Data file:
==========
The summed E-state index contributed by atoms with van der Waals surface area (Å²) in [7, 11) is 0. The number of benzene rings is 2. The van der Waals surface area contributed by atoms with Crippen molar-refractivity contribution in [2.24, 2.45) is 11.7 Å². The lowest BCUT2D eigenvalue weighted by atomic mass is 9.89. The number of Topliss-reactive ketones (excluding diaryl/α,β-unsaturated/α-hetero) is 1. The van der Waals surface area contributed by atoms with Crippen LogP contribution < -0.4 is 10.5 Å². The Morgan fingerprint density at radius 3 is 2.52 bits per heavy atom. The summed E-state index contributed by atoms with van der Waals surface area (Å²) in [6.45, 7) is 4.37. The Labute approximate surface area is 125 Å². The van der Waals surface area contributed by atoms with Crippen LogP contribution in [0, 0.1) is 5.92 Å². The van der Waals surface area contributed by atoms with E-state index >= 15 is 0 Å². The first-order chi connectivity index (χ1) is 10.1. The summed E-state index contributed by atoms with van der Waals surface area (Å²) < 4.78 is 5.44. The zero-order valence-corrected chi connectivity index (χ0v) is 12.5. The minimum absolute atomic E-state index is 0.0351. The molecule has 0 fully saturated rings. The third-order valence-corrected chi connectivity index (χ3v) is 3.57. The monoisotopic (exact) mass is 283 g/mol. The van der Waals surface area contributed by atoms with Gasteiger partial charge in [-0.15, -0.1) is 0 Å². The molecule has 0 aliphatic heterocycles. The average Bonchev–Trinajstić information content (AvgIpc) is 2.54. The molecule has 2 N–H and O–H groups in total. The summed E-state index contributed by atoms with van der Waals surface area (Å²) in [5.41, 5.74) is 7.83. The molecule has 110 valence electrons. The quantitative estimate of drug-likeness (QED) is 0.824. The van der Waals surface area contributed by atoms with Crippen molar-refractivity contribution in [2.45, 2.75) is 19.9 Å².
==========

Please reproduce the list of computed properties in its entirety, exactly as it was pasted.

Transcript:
The summed E-state index contributed by atoms with van der Waals surface area (Å²) in [7, 11) is 0. The number of benzene rings is 2. The van der Waals surface area contributed by atoms with Crippen molar-refractivity contribution in [2.24, 2.45) is 11.7 Å². The lowest BCUT2D eigenvalue weighted by atomic mass is 9.89. The number of Topliss-reactive ketones (excluding diaryl/α,β-unsaturated/α-hetero) is 1. The van der Waals surface area contributed by atoms with Crippen LogP contribution < -0.4 is 10.5 Å². The Morgan fingerprint density at radius 3 is 2.52 bits per heavy atom. The summed E-state index contributed by atoms with van der Waals surface area (Å²) in [6.45, 7) is 4.37. The Labute approximate surface area is 125 Å². The van der Waals surface area contributed by atoms with Crippen LogP contribution in [0, 0.1) is 5.92 Å². The van der Waals surface area contributed by atoms with E-state index >= 15 is 0 Å². The first-order chi connectivity index (χ1) is 10.1. The summed E-state index contributed by atoms with van der Waals surface area (Å²) < 4.78 is 5.44. The zero-order valence-corrected chi connectivity index (χ0v) is 12.5. The minimum absolute atomic E-state index is 0.0351. The molecule has 0 fully saturated rings. The third-order valence-corrected chi connectivity index (χ3v) is 3.57. The monoisotopic (exact) mass is 283 g/mol. The van der Waals surface area contributed by atoms with Gasteiger partial charge in [-0.15, -0.1) is 0 Å². The molecule has 0 aliphatic heterocycles. The average Bonchev–Trinajstić information content (AvgIpc) is 2.54. The molecule has 2 N–H and O–H groups in total. The summed E-state index contributed by atoms with van der Waals surface area (Å²) in [5.41, 5.74) is 7.83. The molecule has 110 valence electrons. The quantitative estimate of drug-likeness (QED) is 0.824. The van der Waals surface area contributed by atoms with Crippen molar-refractivity contribution in [2.45, 2.75) is 19.9 Å².